Reporter, European Medical Journal
At the start of November 2016 the Winton Centre for Risk and Evidence Communication was opened within the Department of Pure Mathematics and Mathematical Statistics, University of Cambridge, Cambridge, UK. The centre has been set up as a place for quantitative evidence to be used to explore important issues and to be translated into clear and accessible information that can help with our own decision making. Its first major undertaking is to redevelop the PREDICT website, a valuable tool that provides doctors and their patients with risk estimates of treatment outcomes for early-stage breast cancer.
PREDICT was launched in 2010 and has since received thousands of visitors every month from all over the world. It works by feeding data into the website about the patient, including their age, their tumour size and grade, and whether their cancer is HER2 positive. In response, the website offers a prediction of 5-year and 10-year survival, as well as any additional benefits the patient might receive from drug treatments.
However, while freely available, a drawback of the site is that it is not very user-friendly and certain information can be difficult to access for its visitors. Therefore, design of the website and user-testing is to hold much of the focus for the small team of four at the Winton Centre. “What is really important, is that people can see both the risks and benefits of the treatments,” explained Dr Alexandra Freeman, the Executive Director of the Winton Centre, “and, at the moment, that is not that clear [on the website], so it is not that easy for patients to see what difference the treatments might make.”
Dr Freeman also spoke about the research carried out at the centre to better understand what information patients value once they receive a diagnosis and how these values can change. For example, Dr Freeman explained, at a recent oncology conference it was noted that women with young children may have different opinions about treatment than women without children. For the former group, the importance of longer survival may outweigh that of quality of life. It is learning about these different values that will help guide the project to ensure that the PREDICT tool can provide relevant information that will aid the patient and the clinician in their own decision making.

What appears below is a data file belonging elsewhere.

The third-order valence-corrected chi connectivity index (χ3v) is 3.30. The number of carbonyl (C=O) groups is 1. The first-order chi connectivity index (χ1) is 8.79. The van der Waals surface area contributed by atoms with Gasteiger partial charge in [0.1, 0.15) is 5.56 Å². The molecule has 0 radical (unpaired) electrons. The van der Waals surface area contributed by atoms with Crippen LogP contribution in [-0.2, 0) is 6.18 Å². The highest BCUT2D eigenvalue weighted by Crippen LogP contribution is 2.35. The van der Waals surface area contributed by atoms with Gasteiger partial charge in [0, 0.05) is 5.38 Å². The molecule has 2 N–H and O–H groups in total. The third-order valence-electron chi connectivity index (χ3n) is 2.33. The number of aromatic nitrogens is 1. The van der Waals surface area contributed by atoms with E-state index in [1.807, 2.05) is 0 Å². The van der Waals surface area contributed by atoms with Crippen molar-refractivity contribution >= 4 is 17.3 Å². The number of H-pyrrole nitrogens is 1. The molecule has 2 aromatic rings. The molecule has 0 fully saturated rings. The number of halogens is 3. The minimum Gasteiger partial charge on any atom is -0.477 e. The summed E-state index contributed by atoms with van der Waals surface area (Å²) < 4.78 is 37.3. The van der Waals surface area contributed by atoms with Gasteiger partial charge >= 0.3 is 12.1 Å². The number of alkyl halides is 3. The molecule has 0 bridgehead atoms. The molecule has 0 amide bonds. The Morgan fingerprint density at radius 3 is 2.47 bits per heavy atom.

As part of PREDICT’s redevelopment, the team is also working towards implementing two different ways the website can be accessed and used: one catered more towards patients, and one better suited to clinicians. Sitting in on various multidisciplinary team meetings, they saw how cancer specialists used PREDICT as part of the brief couple of minutes or so that can be spared for each patient case to decide the appropriate treatment. Here they saw how quickly these teams needed PREDICT to work in such a fast-paced scenario and provide the necessary information. Meanwhile, they noticed how the tool, which was originally designed for clinicians, might not be as useful when trying to share this information with patients. Therefore, plenty of work is needed to ensure PREDICT is going to be able to address all users.
In future research, Dr Freeman is also looking to find out more about how online tools such as PREDICT can impact clinician’s behaviour. “For instance, where there isn’t a tool for Hodgkin’s lymphoma,” Dr Freeman said, “the difference between prescription rates for different treatments varies enormously between different centres because they are not using something that gives them a standard result, they are working purely on a clinician’s own training and preferences.” Instead, tools like PREDICT could provide more of an evidence-based approach using large clinical datasets to provide clinicians with guidance towards a more standardised approach.
As well as breast cancer, there are plans to design PREDICT so that it can provide risk estimates for treatment outcomes of other cancers, with plans already underway for Hodgkin’s lymphoma and prostate cancer. “We will be making all our software modules for visualisation open source,” Dr Freeman said, “and we will be developing them as generically as possible so that people in the near future can take them and use them for their own purposes. This tool will be [for] breast cancer but we are building it while keeping in mind that we, or others, may want to develop it for prostate cancer, Hodgkin’s lymphoma, and then possibly other cancers further down the line.” Until then, the relaunch date for PREDICT is planned for the final quarter of 2017.